Video Game Walkthroughs

Titanfall- Your Titan is Ready


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Everything you ever wanted to know about TitanFall but where afraid to ask… but your comments are welcome!  Read on and watch the Embeded video provided to us from our friends at GameSpot.

“Run along walls, and even ‘wall hang’. Hardcore domination is more consistent, team based fun here to be had by all. Run through plate glass windows without having to shoot them.”

Why not? Watch the video here:


“Titanfall” is a multiplayer-only shooter for the Xbox One and PC (an Xbox 360 version is due out later this month, but there will be no PlayStation version).

Players take on the roles of foot soldiers in a futuristic war for resources between two factions. They can duke it out with guns and rocket launchers on foot, or summon gigantic mechs — robot-like weapons — called Titans. The balance between powerful giant robot and agile human soldier keeps the game fast and exciting.

Respawn Entertainment‘s first game brings man and machine together. Is Titanfall good enough to save the Xbox One?  So here’s Titanfall, the first title that sprang from the studio created by the Infinity Ward debacle.

Titanfall is an online, multiplayer only game, with just a handful of game modes, but a multitude of tactical options. You can play the same mode and map a dozen different times and have a dozen different experiences. That’s the nature of a multiplayer game; you never know what the other team’s going to do, and, in turn, how you should respond.

Titanfall Review Roundup: Here’s What Experts Say About The Game By Akash KJ March 11, 2014 11:35 AM Easily one of the most important first-person-shooters of 2014, Titanfall is being seen as the game that will help boost Xbox One sales and help Microsoft’s next-gen console beat Sony’s PLayStation 4 sales numbers.


Gamespot (9/10)

Gamespot’s Chris Watters awarded the game a 9 out of 10, highlighting how both the on-foot and mech combat excel, and how the well-designed maps highlight each mode’s strengths.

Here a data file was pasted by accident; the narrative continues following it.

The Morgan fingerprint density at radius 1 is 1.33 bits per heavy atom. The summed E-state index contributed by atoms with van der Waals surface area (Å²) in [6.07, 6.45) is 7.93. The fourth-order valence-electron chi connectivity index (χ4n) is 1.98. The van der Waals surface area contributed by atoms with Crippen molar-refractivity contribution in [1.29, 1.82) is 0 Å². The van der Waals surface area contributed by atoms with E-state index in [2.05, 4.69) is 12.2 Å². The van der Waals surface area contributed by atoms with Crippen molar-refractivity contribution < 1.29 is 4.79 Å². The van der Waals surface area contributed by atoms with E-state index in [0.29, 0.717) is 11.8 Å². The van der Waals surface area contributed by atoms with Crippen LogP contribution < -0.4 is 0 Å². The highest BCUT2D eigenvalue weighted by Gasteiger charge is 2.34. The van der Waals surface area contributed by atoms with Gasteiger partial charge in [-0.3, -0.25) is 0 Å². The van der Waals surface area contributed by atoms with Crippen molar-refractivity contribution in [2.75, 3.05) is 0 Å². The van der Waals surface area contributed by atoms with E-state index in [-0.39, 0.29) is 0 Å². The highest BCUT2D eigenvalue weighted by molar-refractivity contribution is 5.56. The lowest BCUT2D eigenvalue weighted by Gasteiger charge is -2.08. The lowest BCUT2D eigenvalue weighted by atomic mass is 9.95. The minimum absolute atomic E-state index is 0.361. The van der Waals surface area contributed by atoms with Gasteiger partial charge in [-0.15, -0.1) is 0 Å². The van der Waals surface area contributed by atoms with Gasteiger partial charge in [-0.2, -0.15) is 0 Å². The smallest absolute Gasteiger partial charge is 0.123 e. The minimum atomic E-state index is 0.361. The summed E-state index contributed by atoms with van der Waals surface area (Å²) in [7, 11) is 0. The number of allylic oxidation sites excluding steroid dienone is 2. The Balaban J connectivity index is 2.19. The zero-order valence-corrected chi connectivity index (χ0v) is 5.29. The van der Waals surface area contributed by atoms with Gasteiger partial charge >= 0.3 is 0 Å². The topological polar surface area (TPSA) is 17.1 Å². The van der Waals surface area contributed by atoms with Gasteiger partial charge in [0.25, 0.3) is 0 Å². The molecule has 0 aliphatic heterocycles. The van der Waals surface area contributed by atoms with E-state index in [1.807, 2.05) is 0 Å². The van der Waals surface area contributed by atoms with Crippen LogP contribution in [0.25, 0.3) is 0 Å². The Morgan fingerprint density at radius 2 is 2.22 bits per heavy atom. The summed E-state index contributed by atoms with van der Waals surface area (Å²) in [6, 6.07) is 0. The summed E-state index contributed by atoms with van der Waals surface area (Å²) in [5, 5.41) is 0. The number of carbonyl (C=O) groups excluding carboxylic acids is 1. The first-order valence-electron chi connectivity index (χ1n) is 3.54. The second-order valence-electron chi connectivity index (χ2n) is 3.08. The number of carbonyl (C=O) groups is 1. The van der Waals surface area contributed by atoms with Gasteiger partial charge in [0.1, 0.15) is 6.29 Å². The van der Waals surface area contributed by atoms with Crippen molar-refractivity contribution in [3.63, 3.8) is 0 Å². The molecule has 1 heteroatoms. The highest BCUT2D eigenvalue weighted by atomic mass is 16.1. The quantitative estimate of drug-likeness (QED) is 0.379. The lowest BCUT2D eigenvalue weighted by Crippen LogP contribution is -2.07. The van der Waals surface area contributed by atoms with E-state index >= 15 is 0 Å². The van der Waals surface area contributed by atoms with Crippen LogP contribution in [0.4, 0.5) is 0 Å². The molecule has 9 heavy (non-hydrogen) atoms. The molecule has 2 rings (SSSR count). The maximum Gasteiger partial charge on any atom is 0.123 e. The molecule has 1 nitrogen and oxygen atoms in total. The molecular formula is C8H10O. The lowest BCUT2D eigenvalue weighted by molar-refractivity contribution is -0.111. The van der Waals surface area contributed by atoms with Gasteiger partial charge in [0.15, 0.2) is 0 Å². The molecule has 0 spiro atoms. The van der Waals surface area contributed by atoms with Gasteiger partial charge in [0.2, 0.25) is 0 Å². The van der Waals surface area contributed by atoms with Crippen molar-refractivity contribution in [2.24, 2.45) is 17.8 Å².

“The high-flying action intertwines beautifully with the brutish, tactical Titan battles, creating battlefields that crackle with possibility,” Watters explains.

The reviewer comes down somewhat harder on the game’s story mode, which is still multiplayer only, describing it as uncreative and lacking.

Polygon (9/10)

Arthur Gies reviewed “Titanfall” for Polygon and gave the game a 9 out of 10. He also praised how well the on-foot and robot combat modes complemented each other.

“‘Titanfall’ has all the makings of the next big thing,” Gies concluded. His complaints mostly referenced the game’s frame rate, which can dip well below its advertised 60 fps when the screen fills with robots, pilots and rockets.

The Escapist (4/5)

For The Escapist, Jim Sterling took the reins and gave the game a 4 out of 5. “Titanfall” was overhyped, he said, but still delivers where it counts.

“Respawn Entertainment  most certainly satisfies, providing a solid shooter with a laudable amount of unique extras draped over a durable and familiar framework,” Sterling wrote. He also pointed out that the game’s weak writing and well-worn central shooting mechanics held it back a bit.


Like McCaffrey, Eurogamer’s Dan Whitehead explained that he needed more time to test the game’s servers  before assigning a final score. That said, he was pleased with the game so far.

“Quite simply, if you feel like you’re in danger of falling out of love with multiplayer shooters, ‘Titanfall’ is the game to win you back,” Whitehead claimed. The story, the frame rate and the familiarity of the core mechanics were all sticking points, he said, but not deal-breakers.

Joystiq (4.5/5)

Ludwig Kietzmann at Joystiq gave “Titanfall” one if its most enthusiastic major reviews, awarding the game a 4.5 out of 5. The gameplay hit almost every cooperative and competitive shooter sweet spot for him.

“‘Titanfall’ isn’t tuned to perfection for everyone yet, but it starts as a smart, swift and startling movement in well-traveled space,” Kietzmann writes. That said, he also thought the story was inoffensive, at best, and offered little for players who prefer support roles in cooperative shooters.

Metacritic (87/100)

The game currently sits at 87 (out of 100) on Metacritic, with more scores coming in as the day progresses. Generally, reviewers adore the balanced combat, the forgiving loss scenarios and the satisfying feel of controlling Titans. Users tend to dislike the game’s bland story and occasionally choppy frame rate.

If all of this sounds good, you can download “Titanfall” for Xbox One or PC right now. If not, the ultra-difficult action/role-playing game “Dark Souls II” also arrives today.

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